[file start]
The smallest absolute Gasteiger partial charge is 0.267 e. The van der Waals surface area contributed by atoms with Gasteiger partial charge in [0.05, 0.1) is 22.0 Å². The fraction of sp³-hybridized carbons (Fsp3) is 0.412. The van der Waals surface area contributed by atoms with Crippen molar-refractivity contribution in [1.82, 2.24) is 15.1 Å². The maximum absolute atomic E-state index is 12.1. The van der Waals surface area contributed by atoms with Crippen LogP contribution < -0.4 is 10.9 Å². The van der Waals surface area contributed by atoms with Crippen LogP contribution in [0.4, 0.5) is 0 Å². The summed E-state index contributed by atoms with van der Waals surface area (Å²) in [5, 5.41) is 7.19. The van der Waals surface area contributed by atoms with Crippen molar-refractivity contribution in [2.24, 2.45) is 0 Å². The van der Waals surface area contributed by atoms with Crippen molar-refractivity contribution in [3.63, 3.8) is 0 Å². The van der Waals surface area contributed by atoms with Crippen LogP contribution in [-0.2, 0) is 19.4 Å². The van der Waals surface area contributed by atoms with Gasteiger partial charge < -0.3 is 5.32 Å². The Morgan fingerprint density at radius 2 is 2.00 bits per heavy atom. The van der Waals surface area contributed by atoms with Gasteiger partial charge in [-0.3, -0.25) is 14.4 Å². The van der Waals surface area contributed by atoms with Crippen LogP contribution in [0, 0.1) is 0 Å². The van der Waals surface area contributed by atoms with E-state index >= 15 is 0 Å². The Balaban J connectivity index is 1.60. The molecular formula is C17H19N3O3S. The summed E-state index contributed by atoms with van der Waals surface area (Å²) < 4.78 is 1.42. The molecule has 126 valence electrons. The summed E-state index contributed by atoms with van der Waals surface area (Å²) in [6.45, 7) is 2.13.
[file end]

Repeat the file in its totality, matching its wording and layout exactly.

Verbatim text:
The smallest absolute Gasteiger partial charge is 0.267 e. The van der Waals surface area contributed by atoms with Gasteiger partial charge in [0.05, 0.1) is 22.0 Å². The fraction of sp³-hybridized carbons (Fsp3) is 0.412. The van der Waals surface area contributed by atoms with Crippen molar-refractivity contribution in [1.82, 2.24) is 15.1 Å². The maximum absolute atomic E-state index is 12.1. The van der Waals surface area contributed by atoms with Crippen LogP contribution < -0.4 is 10.9 Å². The van der Waals surface area contributed by atoms with Crippen LogP contribution in [0.4, 0.5) is 0 Å². The summed E-state index contributed by atoms with van der Waals surface area (Å²) in [5, 5.41) is 7.19. The van der Waals surface area contributed by atoms with Crippen molar-refractivity contribution in [2.24, 2.45) is 0 Å². The van der Waals surface area contributed by atoms with Crippen molar-refractivity contribution in [3.63, 3.8) is 0 Å². The van der Waals surface area contributed by atoms with Crippen LogP contribution in [-0.2, 0) is 19.4 Å². The van der Waals surface area contributed by atoms with Gasteiger partial charge < -0.3 is 5.32 Å². The Morgan fingerprint density at radius 2 is 2.00 bits per heavy atom. The van der Waals surface area contributed by atoms with Gasteiger partial charge in [-0.3, -0.25) is 14.4 Å². The van der Waals surface area contributed by atoms with Crippen LogP contribution in [0, 0.1) is 0 Å². The van der Waals surface area contributed by atoms with E-state index >= 15 is 0 Å². The Balaban J connectivity index is 1.60. The molecular formula is C17H19N3O3S. The summed E-state index contributed by atoms with van der Waals surface area (Å²) < 4.78 is 1.42. The molecule has 126 valence electrons. The summed E-state index contributed by atoms with van der Waals surface area (Å²) in [6.45, 7) is 2.13.